In all of the descriptions the effort has been to depict living plants and not things existing only in books; to give a pen picture of them that will show all of their characters. An attempt has been made, too, to show the breeding of the plants, their relationships; to show what combination of characters exist in the different groups of varieties; to designate, as far as possible, the plastic types; in short to show grapes as variable, plastic plants capable of further improvement and not as unchangeable organisms restricted to definite forms.

It is hoped that the color-plates will be of great service in illustrating the text. All possible means at the command of photography and color printing have been used to make them exact reproductions. The specimens, too, have been selected with the utmost care. In preparing these illustrations the thought has been that technical descriptions, however simply written, are not easily understood, and that the readiest means of comparison and identification for the average reader would be found in the color-plates. Through these and the accompanying descriptions it is hoped that all who desire may acquire, with time and patience, a knowledge of the botanical characters of grapes and thereby an understanding of the technical descriptions. The plates have been made under the personal supervision of the writer.

With all care possible, due allowance must yet be made for the failure to reproduce nature exactly in the color-plates. The plates are several removes from the fruit. Four negatives were taken of each subject with a color filter between the lens and the fruit. A copper plate was made from each negative, one for each of the four colors, red, yellow, black and blue. The color-plates in the book are composed of these four colors, combined by the camera, the artist, the horticulturist and the printer. With all of these agencies between the fruit and the color-plate they could not be exact reproductions. It must ever be in mind, too, that grapes grown in different localities vary more or less in all characters and that the reproduction can represent the fruit from but one locality. The specimens from which the plates were made came for most part from the Station grounds. The illustrations are life size and as far as possible from average specimens. Acknowledgments are due to Professor Spencer A. Beach of Ames, Iowa, who, while in charge of this Department previous to August, 1905, had begun the collection and organization of information on grapes, much of which has been used in this volume; to Mr. F. H. Hall, who as Station Editor has read the manuscripts and proof sheets and given much valuable assistance in organizing the information presented; to Zeese-Wilkinson et Co., through whose zeal and painstaking skill the color-plates, which add so much to the beauty and value of the book, have been made; and lastly to the grape-growers of New York who have given information whenever called upon and who have generously furnished grapes for descriptive and photographic work.


Horticulturist, New York Agricultural Experiment Station.



Preface..................................................... v

Index to Illustrations. ...................................... xiii

Chapter I.The Old World Grape........................... i

Chapter II.American Grapes................................ 26

Chapter III. The Viticulture of New York..................... 68

Chapter IV. Species of American Grapes....................... 95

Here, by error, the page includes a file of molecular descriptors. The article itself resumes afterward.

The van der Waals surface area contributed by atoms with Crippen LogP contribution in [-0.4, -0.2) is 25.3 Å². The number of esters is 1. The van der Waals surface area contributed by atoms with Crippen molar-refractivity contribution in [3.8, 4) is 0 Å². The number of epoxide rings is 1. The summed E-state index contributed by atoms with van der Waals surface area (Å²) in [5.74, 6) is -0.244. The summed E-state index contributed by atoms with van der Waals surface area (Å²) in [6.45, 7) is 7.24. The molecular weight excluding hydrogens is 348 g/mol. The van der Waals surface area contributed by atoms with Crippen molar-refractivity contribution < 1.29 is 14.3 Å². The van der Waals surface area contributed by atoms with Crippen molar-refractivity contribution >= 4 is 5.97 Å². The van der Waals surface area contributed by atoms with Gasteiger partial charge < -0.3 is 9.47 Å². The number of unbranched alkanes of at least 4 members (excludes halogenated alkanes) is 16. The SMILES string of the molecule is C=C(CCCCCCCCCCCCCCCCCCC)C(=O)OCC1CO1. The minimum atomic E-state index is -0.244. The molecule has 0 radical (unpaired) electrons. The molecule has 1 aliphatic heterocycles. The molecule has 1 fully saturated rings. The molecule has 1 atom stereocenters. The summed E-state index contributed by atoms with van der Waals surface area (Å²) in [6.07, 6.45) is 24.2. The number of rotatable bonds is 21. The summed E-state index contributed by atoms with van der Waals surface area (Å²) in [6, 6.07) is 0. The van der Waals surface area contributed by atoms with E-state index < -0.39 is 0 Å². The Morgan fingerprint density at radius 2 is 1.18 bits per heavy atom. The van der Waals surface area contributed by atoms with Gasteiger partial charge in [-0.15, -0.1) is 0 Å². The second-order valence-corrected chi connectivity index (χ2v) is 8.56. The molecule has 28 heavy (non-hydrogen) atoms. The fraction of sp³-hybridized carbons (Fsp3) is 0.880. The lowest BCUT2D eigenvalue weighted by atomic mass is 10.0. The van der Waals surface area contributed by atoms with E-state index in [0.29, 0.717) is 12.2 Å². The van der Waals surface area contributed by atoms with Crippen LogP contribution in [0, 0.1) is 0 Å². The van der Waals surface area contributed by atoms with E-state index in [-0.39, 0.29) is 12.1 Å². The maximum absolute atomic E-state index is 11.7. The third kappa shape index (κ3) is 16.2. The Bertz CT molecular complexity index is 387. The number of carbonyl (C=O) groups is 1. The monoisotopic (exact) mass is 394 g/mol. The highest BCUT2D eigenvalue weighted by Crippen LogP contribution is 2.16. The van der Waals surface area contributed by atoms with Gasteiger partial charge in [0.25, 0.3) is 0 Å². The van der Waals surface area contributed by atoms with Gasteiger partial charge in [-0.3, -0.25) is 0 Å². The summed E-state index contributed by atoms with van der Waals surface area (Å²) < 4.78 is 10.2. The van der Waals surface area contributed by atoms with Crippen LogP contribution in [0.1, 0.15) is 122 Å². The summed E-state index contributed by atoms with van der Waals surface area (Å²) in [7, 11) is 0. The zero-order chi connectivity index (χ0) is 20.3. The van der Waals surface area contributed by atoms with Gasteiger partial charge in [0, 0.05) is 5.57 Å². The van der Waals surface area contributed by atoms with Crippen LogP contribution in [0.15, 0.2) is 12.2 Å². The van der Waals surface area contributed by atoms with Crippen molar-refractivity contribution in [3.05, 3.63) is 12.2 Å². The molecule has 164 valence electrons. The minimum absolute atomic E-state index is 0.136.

Chapter V. The Leading Varieties of American Grapes......... 157

Chapter VI. The Minor Varieties of American Grapes.......... 433

Bibliography and References with Abbreviations Used...... 531

Index....................................................... 537




A single species of the grape is cultivated in the Old World. This is Vitis vinifera, the grape of ancient and modern agriculture, the vine of the allegories of sacred record and of the myths, fables and poetry of the Old World countries. It is the vine which Adam and Eve cared for:

" * * * they led the vine

To wed his elm; * * *." Milton.

It is the vine which Noah planted after the deluge; the vine of Judah and Israel, and of the promised land. Dionysus of the Greeks, Bacchus of the Romans, found the grape and devoted his life to spreading it; for which he was raised to the rank of a deity god of vines and vintages. The history of this grape is as old as that of mankind. It has followed civilized man from place to place throughout the world and is one of the chief cultivated plants of temperate climates. This fruit of sacred and profane literature has so impressed itself upon the human mind that when we think or speak of the grape, or vine, it is the Old World species, the vine of antiquity, that presents itself.

The history of the Old World grape goes back to prehistoric times. Seeds of the grape are found in the remains of the Swiss lake dwellings of the Bronze Period and entombed with the mummies of Egypt. Its printed history is as old as that of man and is interwritten with it. According to the botanists, the probable habitat of Vitis vinifera is the region about the Caspian Sea.(1) From here it was carried eastward into Asia and westward into Europe and Africa. It is probable that the Phoenicians, the earliest navigators, tradesmen and colonizers on the Mediterranean, carried it to the countries bordering on this sea. Grape culture was developed in this region a thousand years before Christ, for Hesiod, who wrote at this time, gave directions for the care of the vine which need to be changed but little for present practice in Europe. Pliny, writing a thousand years after, quotes Hesiod as an authority on vine culture. Vergil and Pliny, during Christ's time, gave specific directions for the care of the vine. Vergil describes fifteen varieties while Pliny gives even fuller descriptions of ninety-one varieties and distinguishes fifty kinds of wine.